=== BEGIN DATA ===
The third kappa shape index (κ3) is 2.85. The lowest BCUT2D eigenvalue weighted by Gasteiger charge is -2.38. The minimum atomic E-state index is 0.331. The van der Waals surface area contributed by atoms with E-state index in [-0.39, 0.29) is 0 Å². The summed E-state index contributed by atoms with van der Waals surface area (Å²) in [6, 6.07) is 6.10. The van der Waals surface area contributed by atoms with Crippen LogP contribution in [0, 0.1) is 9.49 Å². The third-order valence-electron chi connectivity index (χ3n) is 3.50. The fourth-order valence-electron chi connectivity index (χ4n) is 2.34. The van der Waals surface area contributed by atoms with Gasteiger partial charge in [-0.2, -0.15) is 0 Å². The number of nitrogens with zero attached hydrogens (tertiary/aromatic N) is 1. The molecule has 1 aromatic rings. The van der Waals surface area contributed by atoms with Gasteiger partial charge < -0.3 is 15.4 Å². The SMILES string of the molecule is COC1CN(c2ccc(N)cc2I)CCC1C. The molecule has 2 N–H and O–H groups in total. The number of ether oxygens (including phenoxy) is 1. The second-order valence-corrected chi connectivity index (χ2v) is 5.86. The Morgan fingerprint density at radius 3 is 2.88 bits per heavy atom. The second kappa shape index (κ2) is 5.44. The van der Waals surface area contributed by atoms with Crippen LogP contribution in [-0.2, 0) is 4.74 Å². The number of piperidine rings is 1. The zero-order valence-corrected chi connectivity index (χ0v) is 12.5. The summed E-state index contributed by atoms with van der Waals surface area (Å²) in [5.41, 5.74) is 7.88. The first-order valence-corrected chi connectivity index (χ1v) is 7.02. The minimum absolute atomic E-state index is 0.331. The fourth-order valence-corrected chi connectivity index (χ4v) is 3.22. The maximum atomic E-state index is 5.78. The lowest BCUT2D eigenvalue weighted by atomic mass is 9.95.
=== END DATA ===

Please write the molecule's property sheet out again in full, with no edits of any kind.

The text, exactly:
The third kappa shape index (κ3) is 2.85. The lowest BCUT2D eigenvalue weighted by Gasteiger charge is -2.38. The minimum atomic E-state index is 0.331. The van der Waals surface area contributed by atoms with E-state index in [-0.39, 0.29) is 0 Å². The summed E-state index contributed by atoms with van der Waals surface area (Å²) in [6, 6.07) is 6.10. The van der Waals surface area contributed by atoms with Crippen LogP contribution in [0, 0.1) is 9.49 Å². The third-order valence-electron chi connectivity index (χ3n) is 3.50. The fourth-order valence-electron chi connectivity index (χ4n) is 2.34. The van der Waals surface area contributed by atoms with Gasteiger partial charge in [-0.2, -0.15) is 0 Å². The number of nitrogens with zero attached hydrogens (tertiary/aromatic N) is 1. The molecule has 1 aromatic rings. The van der Waals surface area contributed by atoms with Gasteiger partial charge < -0.3 is 15.4 Å². The SMILES string of the molecule is COC1CN(c2ccc(N)cc2I)CCC1C. The molecule has 2 N–H and O–H groups in total. The number of ether oxygens (including phenoxy) is 1. The second-order valence-corrected chi connectivity index (χ2v) is 5.86. The Morgan fingerprint density at radius 3 is 2.88 bits per heavy atom. The second kappa shape index (κ2) is 5.44. The van der Waals surface area contributed by atoms with Crippen LogP contribution in [-0.2, 0) is 4.74 Å². The number of piperidine rings is 1. The zero-order valence-corrected chi connectivity index (χ0v) is 12.5. The summed E-state index contributed by atoms with van der Waals surface area (Å²) in [5.41, 5.74) is 7.88. The first-order valence-corrected chi connectivity index (χ1v) is 7.02. The minimum absolute atomic E-state index is 0.331. The fourth-order valence-corrected chi connectivity index (χ4v) is 3.22. The maximum atomic E-state index is 5.78. The lowest BCUT2D eigenvalue weighted by atomic mass is 9.95.